Thursday, June 25, 2009

New Supreme Court Decision - Part II (Literal Interpretation of the Law ???)

On Monday, the United States Supreme Court decided the case of Forest Grove Sch Dist v. TA 557 U.S. ____, 109 LRP 36046 (6/22/2009). The court ruled by a 6 to 3 margin in favor of the parents. One of my thoughts is who switched sides? Remember the same issue (whether a provision in the law limited reimbursement to only those parents whose children had received special ed in a public school) was before the court in the Tom F. case, and the high court deadlocked 4 to 4, with Justice Kennedy recusing himself. Based on the fact of the 4 to 4 vote, most observers thought that Kennedy would join one side and the decision would be 5 to 4. So who jumped ship?

I had observed the oral arguments in Tom F. and I felt that justices Alito, Scalia, Thomas and CJ Roberts formed one group. The other four, I surmised were Bryer, Ginsburg, Stevens and Souter. If that was right, then three justices changed their positions, Souter, Alito and CJ Roberts. Even if I am wrong (and the per curiam decision did not reveal who the two groups of four were), at least one of these justices changed sides since Tom F. Who do you think it was?

This raises serious doubts about the theory of static or literal interpretation of the law by judges. If three of the eight flipped in the matter of a few months, it would appear that judges really do make law, not just interpret it. Most fair observers of the court would say that ideology guides the decisions of a justice more than any "literal interpretation" theory. Sure that is what they all say in the confirmation process, but does anybody really believe that ideology does not affect court rulings? Fortunately special education is not a liberal or a conservative issue. In this field, the lines blur. I believe that special education has widespread support across the political spectrum, and I hope that remains true.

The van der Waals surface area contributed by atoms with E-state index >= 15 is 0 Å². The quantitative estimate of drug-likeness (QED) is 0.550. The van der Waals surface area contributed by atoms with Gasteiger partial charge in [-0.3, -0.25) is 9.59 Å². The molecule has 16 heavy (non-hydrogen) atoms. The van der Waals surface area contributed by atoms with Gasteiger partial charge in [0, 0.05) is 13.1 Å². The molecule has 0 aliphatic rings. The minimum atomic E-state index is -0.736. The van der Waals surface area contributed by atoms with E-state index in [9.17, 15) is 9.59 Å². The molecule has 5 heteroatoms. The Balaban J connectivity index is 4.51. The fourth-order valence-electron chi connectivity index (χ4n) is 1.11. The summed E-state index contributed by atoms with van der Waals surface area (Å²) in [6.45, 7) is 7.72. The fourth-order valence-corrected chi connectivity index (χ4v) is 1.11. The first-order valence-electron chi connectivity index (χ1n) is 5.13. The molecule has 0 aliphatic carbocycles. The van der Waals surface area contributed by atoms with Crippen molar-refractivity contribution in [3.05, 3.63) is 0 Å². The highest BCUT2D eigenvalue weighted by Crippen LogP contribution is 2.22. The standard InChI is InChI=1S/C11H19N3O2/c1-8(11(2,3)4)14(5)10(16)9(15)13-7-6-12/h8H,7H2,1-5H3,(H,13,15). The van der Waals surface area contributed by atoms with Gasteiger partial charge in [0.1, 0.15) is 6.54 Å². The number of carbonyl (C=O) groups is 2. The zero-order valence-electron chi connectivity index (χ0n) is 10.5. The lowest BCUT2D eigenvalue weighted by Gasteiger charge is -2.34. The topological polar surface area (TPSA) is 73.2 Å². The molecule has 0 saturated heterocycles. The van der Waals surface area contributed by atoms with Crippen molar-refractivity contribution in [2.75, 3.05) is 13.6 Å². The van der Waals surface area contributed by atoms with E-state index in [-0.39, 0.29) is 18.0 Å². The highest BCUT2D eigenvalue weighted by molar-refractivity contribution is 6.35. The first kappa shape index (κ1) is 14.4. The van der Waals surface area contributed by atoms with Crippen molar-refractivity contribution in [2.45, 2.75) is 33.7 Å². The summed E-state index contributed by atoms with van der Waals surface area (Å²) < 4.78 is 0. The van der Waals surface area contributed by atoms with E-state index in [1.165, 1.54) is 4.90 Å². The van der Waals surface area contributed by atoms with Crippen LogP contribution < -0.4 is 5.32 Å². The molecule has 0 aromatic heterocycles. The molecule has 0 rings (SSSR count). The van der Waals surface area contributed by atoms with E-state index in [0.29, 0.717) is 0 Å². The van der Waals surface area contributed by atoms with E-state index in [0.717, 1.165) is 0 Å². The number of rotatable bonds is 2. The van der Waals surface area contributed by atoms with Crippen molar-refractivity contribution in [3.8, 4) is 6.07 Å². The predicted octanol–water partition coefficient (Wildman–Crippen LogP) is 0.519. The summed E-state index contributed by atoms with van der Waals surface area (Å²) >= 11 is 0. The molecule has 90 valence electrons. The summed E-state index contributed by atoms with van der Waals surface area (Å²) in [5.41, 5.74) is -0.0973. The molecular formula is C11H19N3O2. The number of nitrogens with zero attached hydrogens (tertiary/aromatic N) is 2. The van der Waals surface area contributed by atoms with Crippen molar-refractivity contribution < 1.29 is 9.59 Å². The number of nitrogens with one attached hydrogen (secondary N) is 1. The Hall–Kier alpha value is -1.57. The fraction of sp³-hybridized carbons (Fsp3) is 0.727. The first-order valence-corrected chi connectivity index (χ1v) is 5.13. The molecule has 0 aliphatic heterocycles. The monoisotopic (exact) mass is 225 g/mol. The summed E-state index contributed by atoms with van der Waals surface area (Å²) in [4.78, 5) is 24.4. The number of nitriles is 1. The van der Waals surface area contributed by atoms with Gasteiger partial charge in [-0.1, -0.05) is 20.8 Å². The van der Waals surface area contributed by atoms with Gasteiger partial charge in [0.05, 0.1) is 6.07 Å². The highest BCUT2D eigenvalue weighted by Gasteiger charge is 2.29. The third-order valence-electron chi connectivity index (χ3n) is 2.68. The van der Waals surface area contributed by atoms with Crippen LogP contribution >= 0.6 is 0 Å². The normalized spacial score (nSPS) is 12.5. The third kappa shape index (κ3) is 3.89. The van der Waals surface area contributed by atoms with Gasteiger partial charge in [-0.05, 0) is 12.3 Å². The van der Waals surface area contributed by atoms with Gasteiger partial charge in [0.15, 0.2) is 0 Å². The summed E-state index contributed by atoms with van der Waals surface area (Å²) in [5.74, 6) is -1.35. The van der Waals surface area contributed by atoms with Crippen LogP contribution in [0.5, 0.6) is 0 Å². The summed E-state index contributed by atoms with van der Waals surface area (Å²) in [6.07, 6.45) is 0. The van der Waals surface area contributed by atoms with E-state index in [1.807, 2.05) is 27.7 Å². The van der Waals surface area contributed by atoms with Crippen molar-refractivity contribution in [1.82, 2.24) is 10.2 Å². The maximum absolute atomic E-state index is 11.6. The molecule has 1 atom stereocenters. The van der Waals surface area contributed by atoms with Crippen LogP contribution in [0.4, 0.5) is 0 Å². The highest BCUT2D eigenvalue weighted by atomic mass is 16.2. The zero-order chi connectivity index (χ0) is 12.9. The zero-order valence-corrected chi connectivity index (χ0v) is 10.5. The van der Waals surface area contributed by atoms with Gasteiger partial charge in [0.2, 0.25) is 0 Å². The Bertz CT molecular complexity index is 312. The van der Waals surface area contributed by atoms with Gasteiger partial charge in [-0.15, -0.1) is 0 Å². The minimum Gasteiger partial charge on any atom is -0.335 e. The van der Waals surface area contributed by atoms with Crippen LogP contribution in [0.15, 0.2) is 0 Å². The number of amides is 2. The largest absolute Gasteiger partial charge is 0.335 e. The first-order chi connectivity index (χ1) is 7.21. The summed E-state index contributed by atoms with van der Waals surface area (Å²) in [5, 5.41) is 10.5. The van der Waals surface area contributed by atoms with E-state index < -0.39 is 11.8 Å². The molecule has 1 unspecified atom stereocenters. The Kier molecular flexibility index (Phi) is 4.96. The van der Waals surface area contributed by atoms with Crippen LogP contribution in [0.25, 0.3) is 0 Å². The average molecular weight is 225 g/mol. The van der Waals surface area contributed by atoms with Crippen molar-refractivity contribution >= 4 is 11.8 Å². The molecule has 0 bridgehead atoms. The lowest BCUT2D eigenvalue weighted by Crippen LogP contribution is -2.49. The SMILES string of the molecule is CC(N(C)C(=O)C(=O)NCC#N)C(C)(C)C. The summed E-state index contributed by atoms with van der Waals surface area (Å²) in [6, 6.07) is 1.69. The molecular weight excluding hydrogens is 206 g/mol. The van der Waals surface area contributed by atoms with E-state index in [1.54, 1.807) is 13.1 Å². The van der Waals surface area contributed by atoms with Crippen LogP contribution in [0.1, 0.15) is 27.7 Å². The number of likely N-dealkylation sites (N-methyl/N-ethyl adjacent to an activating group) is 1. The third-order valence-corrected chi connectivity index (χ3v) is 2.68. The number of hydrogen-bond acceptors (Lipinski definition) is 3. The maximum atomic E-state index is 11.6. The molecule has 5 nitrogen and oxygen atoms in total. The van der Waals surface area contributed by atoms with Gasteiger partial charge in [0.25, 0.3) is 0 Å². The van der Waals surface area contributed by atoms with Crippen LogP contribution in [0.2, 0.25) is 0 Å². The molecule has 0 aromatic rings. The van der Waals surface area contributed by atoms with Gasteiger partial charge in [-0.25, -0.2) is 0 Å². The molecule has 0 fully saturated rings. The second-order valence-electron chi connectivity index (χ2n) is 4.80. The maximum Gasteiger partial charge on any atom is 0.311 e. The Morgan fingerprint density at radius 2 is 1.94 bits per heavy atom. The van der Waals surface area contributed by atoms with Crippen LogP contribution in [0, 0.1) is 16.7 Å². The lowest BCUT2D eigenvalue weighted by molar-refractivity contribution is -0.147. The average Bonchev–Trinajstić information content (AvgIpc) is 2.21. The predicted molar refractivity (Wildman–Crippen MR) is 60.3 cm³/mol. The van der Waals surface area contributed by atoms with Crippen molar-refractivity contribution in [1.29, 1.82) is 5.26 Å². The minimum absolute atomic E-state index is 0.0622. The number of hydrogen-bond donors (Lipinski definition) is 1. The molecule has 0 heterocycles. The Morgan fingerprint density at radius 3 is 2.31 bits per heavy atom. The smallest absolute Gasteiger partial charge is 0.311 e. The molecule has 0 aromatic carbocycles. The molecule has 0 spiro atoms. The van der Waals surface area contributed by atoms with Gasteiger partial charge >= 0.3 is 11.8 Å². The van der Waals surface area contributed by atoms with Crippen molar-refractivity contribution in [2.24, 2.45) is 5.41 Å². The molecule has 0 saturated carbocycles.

Now for some additional resources: Here is a news article discussing the case. Here is the take of the SCOTUS blog. Here is an article by a mental health law center encouraging a greater focus upon the least restrictive environment considerations concerning the appropriateness of the parent's private placement.

More on this important decision in the next post in this series.


  1. I'm not an attorney so please bear with me here. From my understanding, this case seemed different than the Tom F case. In this case, the school kept denying special education services right from the beginning. The parents were willing to work with the school and possibly accept services from them, but the school would not classify the child. Therefore, the parents had no choice but to place him where he would receive services. I guess they could have filed DP to get him classified and an appropriate program, but this child was older and as a parent, time isn't on your side. In the Tom F, didn't the parents just place the child in a private school even though district wanted to implement an appropriate program? It just seems different to me. The basis here for whether or not the district provided fape is irrelevant because they didn't even classify the child. Did I misunderstand this? Reading the law is well, not so easy.

  2. Your article and blog are both very useful for the readers.
    The collection of rules imposed by authority is called Law.
    Supreme Court is the highest federal authority.